Upgrade or no?

If you've been holding off on a laptop purchase, waiting to see just what Apple had planned, the company's given you plenty to think about with this MacBook Air update. The improved processor, streamlined design and better screen would be tempting enough, and that's before we even consider other bonuses like the improved audio and larger trackpad that Apple added to this model.
 
That's a lot of improvements, but is it $200 worth of improvements? That's the question a lot of people will be asking, especially with that $999 MacBook Air still available if a low price remains your primary concern.
 
For my particular situation, the MacBook Air seems like a worthwhile replacement for this MacBook Pro I've carried around the last four years — you had me at "functioning keyboard" — though I wish Apple would have offered more than 128GB of storage on its base configuration. I'm holding off a final decision until my Laptop Mag colleagues have a chance to test and review this new Apple laptop, but at first glance, the improvements to the MacBook Air seem to outweigh the higher starting price.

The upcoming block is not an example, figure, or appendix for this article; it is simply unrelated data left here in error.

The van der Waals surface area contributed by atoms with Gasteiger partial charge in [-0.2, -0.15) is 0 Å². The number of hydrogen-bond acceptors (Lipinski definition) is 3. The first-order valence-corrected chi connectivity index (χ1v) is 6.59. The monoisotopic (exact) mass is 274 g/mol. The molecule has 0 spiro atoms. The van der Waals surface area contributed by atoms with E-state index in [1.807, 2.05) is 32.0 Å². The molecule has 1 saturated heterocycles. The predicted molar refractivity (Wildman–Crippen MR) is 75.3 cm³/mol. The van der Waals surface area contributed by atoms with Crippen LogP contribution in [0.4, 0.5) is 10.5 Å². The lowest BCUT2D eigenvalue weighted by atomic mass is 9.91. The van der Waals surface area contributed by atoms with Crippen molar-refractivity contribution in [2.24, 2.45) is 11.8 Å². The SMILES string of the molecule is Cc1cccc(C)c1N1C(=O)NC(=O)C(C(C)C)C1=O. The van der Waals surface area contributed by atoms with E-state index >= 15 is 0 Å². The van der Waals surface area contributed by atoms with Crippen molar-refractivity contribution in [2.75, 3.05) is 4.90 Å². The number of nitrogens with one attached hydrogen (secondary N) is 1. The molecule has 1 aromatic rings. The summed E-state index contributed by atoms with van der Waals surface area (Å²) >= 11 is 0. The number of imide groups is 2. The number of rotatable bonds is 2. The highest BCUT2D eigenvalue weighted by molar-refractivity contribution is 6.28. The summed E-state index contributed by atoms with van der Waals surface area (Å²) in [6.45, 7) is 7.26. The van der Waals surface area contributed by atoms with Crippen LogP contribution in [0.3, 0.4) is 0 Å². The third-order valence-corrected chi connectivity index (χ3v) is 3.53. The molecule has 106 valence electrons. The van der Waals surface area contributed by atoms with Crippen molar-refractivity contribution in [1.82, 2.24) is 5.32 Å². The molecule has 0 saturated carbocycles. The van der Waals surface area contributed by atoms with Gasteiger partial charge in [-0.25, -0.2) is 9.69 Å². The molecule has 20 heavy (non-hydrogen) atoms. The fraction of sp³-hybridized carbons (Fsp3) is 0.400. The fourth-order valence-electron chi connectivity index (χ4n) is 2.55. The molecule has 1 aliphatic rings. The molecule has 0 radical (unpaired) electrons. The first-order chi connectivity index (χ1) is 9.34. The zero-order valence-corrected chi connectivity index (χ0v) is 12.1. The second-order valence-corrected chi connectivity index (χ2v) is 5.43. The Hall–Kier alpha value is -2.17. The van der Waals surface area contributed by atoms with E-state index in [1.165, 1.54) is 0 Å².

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3 comments
  • Exfanboy Says:

    I transitioned from Windows to Apple back in 2010 after too many let downs & seeing them heading in the wrong direction.
    Now, I’m getting that same feeling here with these gimmicks like Touch Bar, consistent feature omissions leave offerings always lacking in one way or another, and now this anemic miss the mark, potential top shelf machine except for... (insert here).
    Poor planning and hardware design flaws, rushed problematic software.
    It’s across the board too with cheap disposable Chinese trinkets as accessories and overpricing on everything.
    The neglect and sabotage of the Mac lines in favor of the iPad is disheartening.
    The purposeful move away from the customer in every category and more to the stockholder dividend seeker shows that Apple has strayed again and this time there is no Steve Jobs to bail them out and get them back on track. Sadly, Musk is right on the money when he says Apple just doesn’t blow minds anymore.

  • Ives S. Says:

    browser.geekbench MacBook Air 2018 i5 8210Y - 4400 Single Core und 7800 Multicore

  • 0z4ck Says:

    You should have input "sysctl -n machdep.cpu.brand_string" on the terminal to determine the exact cpu model